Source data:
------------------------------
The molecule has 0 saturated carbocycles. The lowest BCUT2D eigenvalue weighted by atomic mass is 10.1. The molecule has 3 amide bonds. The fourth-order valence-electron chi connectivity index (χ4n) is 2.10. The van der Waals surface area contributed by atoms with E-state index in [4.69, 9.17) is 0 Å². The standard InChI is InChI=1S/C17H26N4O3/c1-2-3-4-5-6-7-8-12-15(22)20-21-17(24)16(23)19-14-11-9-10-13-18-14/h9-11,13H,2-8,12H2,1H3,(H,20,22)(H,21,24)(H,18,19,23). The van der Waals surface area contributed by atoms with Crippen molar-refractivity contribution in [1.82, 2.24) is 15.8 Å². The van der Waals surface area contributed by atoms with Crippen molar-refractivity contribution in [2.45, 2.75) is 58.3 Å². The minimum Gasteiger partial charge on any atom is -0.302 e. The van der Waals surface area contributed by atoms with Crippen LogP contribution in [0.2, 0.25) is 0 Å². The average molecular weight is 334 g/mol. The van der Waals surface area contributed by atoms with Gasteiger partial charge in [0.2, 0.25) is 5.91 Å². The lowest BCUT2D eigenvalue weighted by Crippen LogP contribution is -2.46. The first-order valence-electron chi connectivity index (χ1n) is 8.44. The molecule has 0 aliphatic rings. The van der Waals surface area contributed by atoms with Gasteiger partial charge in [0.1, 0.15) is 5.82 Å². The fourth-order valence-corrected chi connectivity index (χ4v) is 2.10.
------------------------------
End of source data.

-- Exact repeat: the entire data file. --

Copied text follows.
The molecule has 0 saturated carbocycles. The lowest BCUT2D eigenvalue weighted by atomic mass is 10.1. The molecule has 3 amide bonds. The fourth-order valence-electron chi connectivity index (χ4n) is 2.10. The van der Waals surface area contributed by atoms with E-state index in [4.69, 9.17) is 0 Å². The standard InChI is InChI=1S/C17H26N4O3/c1-2-3-4-5-6-7-8-12-15(22)20-21-17(24)16(23)19-14-11-9-10-13-18-14/h9-11,13H,2-8,12H2,1H3,(H,20,22)(H,21,24)(H,18,19,23). The van der Waals surface area contributed by atoms with Crippen molar-refractivity contribution in [1.82, 2.24) is 15.8 Å². The van der Waals surface area contributed by atoms with Crippen molar-refractivity contribution in [2.45, 2.75) is 58.3 Å². The minimum Gasteiger partial charge on any atom is -0.302 e. The van der Waals surface area contributed by atoms with Crippen LogP contribution in [0.2, 0.25) is 0 Å². The average molecular weight is 334 g/mol. The van der Waals surface area contributed by atoms with Gasteiger partial charge in [0.2, 0.25) is 5.91 Å². The lowest BCUT2D eigenvalue weighted by Crippen LogP contribution is -2.46. The first-order valence-electron chi connectivity index (χ1n) is 8.44. The molecule has 0 aliphatic rings. The van der Waals surface area contributed by atoms with Gasteiger partial charge in [0.1, 0.15) is 5.82 Å². The fourth-order valence-corrected chi connectivity index (χ4v) is 2.10.